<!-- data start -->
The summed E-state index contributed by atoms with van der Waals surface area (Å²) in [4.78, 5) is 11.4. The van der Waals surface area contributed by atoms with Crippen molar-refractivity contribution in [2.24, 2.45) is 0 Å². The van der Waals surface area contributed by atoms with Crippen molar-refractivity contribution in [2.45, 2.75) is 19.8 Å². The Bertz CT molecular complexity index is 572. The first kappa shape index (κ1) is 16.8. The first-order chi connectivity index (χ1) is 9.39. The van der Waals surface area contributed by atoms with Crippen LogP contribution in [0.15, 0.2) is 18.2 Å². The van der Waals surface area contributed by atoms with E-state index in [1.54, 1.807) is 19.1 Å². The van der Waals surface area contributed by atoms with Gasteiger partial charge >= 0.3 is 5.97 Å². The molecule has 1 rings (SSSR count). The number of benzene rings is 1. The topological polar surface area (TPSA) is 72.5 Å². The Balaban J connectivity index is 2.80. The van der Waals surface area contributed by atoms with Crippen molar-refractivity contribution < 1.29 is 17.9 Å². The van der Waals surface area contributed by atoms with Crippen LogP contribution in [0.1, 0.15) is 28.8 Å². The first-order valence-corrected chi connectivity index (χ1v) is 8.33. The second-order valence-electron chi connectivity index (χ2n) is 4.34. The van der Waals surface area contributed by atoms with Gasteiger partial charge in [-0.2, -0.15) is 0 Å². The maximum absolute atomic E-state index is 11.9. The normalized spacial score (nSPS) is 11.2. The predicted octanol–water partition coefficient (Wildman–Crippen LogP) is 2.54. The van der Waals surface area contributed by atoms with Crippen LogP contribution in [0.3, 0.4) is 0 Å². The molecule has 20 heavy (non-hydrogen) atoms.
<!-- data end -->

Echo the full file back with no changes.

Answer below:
The summed E-state index contributed by atoms with van der Waals surface area (Å²) in [4.78, 5) is 11.4. The van der Waals surface area contributed by atoms with Crippen molar-refractivity contribution in [2.24, 2.45) is 0 Å². The van der Waals surface area contributed by atoms with Crippen molar-refractivity contribution in [2.45, 2.75) is 19.8 Å². The Bertz CT molecular complexity index is 572. The first kappa shape index (κ1) is 16.8. The first-order chi connectivity index (χ1) is 9.39. The van der Waals surface area contributed by atoms with Crippen LogP contribution in [0.15, 0.2) is 18.2 Å². The van der Waals surface area contributed by atoms with E-state index in [1.54, 1.807) is 19.1 Å². The van der Waals surface area contributed by atoms with Gasteiger partial charge >= 0.3 is 5.97 Å². The molecule has 1 rings (SSSR count). The number of benzene rings is 1. The topological polar surface area (TPSA) is 72.5 Å². The Balaban J connectivity index is 2.80. The van der Waals surface area contributed by atoms with Crippen molar-refractivity contribution < 1.29 is 17.9 Å². The van der Waals surface area contributed by atoms with Crippen LogP contribution in [0.1, 0.15) is 28.8 Å². The first-order valence-corrected chi connectivity index (χ1v) is 8.33. The second-order valence-electron chi connectivity index (χ2n) is 4.34. The van der Waals surface area contributed by atoms with Gasteiger partial charge in [-0.2, -0.15) is 0 Å². The maximum absolute atomic E-state index is 11.9. The normalized spacial score (nSPS) is 11.2. The predicted octanol–water partition coefficient (Wildman–Crippen LogP) is 2.54. The van der Waals surface area contributed by atoms with Crippen LogP contribution in [0.3, 0.4) is 0 Å². The molecule has 20 heavy (non-hydrogen) atoms.